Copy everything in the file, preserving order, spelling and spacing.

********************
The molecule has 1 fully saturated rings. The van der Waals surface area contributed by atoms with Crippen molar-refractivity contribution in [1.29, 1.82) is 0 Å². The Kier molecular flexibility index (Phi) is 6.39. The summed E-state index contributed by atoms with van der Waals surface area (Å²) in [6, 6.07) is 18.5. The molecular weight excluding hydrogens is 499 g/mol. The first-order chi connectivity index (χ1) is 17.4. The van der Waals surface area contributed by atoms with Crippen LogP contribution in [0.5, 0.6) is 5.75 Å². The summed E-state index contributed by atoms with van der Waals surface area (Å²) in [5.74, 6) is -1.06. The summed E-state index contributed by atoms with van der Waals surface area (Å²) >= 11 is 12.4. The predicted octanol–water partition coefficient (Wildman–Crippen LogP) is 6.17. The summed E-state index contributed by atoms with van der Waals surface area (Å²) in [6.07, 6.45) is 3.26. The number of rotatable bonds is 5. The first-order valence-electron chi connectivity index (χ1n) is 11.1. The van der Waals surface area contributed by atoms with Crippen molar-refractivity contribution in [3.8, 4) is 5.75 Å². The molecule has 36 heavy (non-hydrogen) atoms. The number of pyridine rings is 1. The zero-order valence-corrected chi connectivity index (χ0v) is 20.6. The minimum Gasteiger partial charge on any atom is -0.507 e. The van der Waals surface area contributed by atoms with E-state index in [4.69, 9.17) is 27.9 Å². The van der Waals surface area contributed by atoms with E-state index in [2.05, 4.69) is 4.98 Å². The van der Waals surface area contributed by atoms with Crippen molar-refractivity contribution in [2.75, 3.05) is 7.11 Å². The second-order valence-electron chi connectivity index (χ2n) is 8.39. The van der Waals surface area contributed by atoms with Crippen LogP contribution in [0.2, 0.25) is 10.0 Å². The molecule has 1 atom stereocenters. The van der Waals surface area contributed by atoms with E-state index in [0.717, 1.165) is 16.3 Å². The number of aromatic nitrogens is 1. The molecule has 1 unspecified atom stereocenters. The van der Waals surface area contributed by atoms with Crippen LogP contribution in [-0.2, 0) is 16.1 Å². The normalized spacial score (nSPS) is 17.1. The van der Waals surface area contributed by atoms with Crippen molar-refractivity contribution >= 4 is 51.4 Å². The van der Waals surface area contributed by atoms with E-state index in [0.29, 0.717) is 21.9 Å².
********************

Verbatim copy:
The molecule has 1 fully saturated rings. The van der Waals surface area contributed by atoms with Crippen molar-refractivity contribution in [1.29, 1.82) is 0 Å². The Kier molecular flexibility index (Phi) is 6.39. The summed E-state index contributed by atoms with van der Waals surface area (Å²) in [6, 6.07) is 18.5. The molecular weight excluding hydrogens is 499 g/mol. The first-order chi connectivity index (χ1) is 17.4. The van der Waals surface area contributed by atoms with Crippen LogP contribution in [0.5, 0.6) is 5.75 Å². The summed E-state index contributed by atoms with van der Waals surface area (Å²) in [5.74, 6) is -1.06. The summed E-state index contributed by atoms with van der Waals surface area (Å²) >= 11 is 12.4. The predicted octanol–water partition coefficient (Wildman–Crippen LogP) is 6.17. The summed E-state index contributed by atoms with van der Waals surface area (Å²) in [6.07, 6.45) is 3.26. The number of rotatable bonds is 5. The first-order valence-electron chi connectivity index (χ1n) is 11.1. The van der Waals surface area contributed by atoms with Crippen molar-refractivity contribution in [3.8, 4) is 5.75 Å². The molecule has 36 heavy (non-hydrogen) atoms. The number of pyridine rings is 1. The zero-order valence-corrected chi connectivity index (χ0v) is 20.6. The minimum Gasteiger partial charge on any atom is -0.507 e. The van der Waals surface area contributed by atoms with E-state index in [4.69, 9.17) is 27.9 Å². The van der Waals surface area contributed by atoms with E-state index in [2.05, 4.69) is 4.98 Å². The van der Waals surface area contributed by atoms with Crippen molar-refractivity contribution in [2.75, 3.05) is 7.11 Å². The second-order valence-electron chi connectivity index (χ2n) is 8.39. The van der Waals surface area contributed by atoms with Crippen LogP contribution in [0.2, 0.25) is 10.0 Å². The molecule has 1 atom stereocenters. The van der Waals surface area contributed by atoms with E-state index in [0.717, 1.165) is 16.3 Å². The number of aromatic nitrogens is 1. The molecule has 1 unspecified atom stereocenters. The van der Waals surface area contributed by atoms with Crippen LogP contribution in [-0.2, 0) is 16.1 Å². The normalized spacial score (nSPS) is 17.1. The van der Waals surface area contributed by atoms with Crippen molar-refractivity contribution >= 4 is 51.4 Å². The van der Waals surface area contributed by atoms with E-state index in [0.29, 0.717) is 21.9 Å².